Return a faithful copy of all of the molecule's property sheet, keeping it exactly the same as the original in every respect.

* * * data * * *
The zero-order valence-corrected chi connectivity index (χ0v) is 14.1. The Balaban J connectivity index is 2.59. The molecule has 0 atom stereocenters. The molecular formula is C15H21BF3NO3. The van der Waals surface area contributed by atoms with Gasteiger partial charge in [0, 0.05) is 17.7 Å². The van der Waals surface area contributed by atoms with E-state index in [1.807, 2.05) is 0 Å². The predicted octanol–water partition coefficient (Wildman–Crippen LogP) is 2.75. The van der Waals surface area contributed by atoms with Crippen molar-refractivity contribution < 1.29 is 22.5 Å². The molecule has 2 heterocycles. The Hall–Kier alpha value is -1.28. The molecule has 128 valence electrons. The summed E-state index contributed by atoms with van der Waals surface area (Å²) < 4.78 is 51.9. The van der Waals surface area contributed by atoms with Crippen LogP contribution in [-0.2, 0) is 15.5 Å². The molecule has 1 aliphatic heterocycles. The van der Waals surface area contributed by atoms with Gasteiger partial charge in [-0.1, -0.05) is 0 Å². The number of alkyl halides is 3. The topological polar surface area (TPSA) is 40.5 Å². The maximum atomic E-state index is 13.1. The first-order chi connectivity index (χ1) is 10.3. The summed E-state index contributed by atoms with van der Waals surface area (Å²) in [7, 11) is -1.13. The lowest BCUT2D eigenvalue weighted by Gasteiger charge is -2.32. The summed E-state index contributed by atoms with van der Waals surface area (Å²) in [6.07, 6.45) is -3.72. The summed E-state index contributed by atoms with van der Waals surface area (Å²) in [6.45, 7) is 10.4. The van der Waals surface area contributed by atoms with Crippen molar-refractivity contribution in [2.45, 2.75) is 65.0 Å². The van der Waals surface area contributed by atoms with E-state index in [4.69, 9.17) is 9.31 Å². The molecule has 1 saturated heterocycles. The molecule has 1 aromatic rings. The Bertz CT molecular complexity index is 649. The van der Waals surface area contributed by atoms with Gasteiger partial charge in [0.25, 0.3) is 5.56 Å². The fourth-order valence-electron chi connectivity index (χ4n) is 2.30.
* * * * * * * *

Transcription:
The zero-order valence-corrected chi connectivity index (χ0v) is 14.1. The Balaban J connectivity index is 2.59. The molecule has 0 atom stereocenters. The molecular formula is C15H21BF3NO3. The van der Waals surface area contributed by atoms with Gasteiger partial charge in [0, 0.05) is 17.7 Å². The van der Waals surface area contributed by atoms with E-state index in [1.807, 2.05) is 0 Å². The predicted octanol–water partition coefficient (Wildman–Crippen LogP) is 2.75. The van der Waals surface area contributed by atoms with Crippen molar-refractivity contribution < 1.29 is 22.5 Å². The molecule has 2 heterocycles. The Hall–Kier alpha value is -1.28. The molecule has 128 valence electrons. The summed E-state index contributed by atoms with van der Waals surface area (Å²) < 4.78 is 51.9. The van der Waals surface area contributed by atoms with Crippen LogP contribution in [-0.2, 0) is 15.5 Å². The molecule has 1 aliphatic heterocycles. The van der Waals surface area contributed by atoms with Gasteiger partial charge in [-0.1, -0.05) is 0 Å². The number of alkyl halides is 3. The topological polar surface area (TPSA) is 40.5 Å². The maximum atomic E-state index is 13.1. The first-order chi connectivity index (χ1) is 10.3. The summed E-state index contributed by atoms with van der Waals surface area (Å²) in [7, 11) is -1.13. The lowest BCUT2D eigenvalue weighted by Gasteiger charge is -2.32. The summed E-state index contributed by atoms with van der Waals surface area (Å²) in [6.07, 6.45) is -3.72. The summed E-state index contributed by atoms with van der Waals surface area (Å²) in [6.45, 7) is 10.4. The van der Waals surface area contributed by atoms with Crippen molar-refractivity contribution in [2.45, 2.75) is 65.0 Å². The van der Waals surface area contributed by atoms with E-state index in [4.69, 9.17) is 9.31 Å². The molecule has 1 saturated heterocycles. The molecule has 1 aromatic rings. The Bertz CT molecular complexity index is 649. The van der Waals surface area contributed by atoms with Gasteiger partial charge in [0.25, 0.3) is 5.56 Å². The fourth-order valence-electron chi connectivity index (χ4n) is 2.30.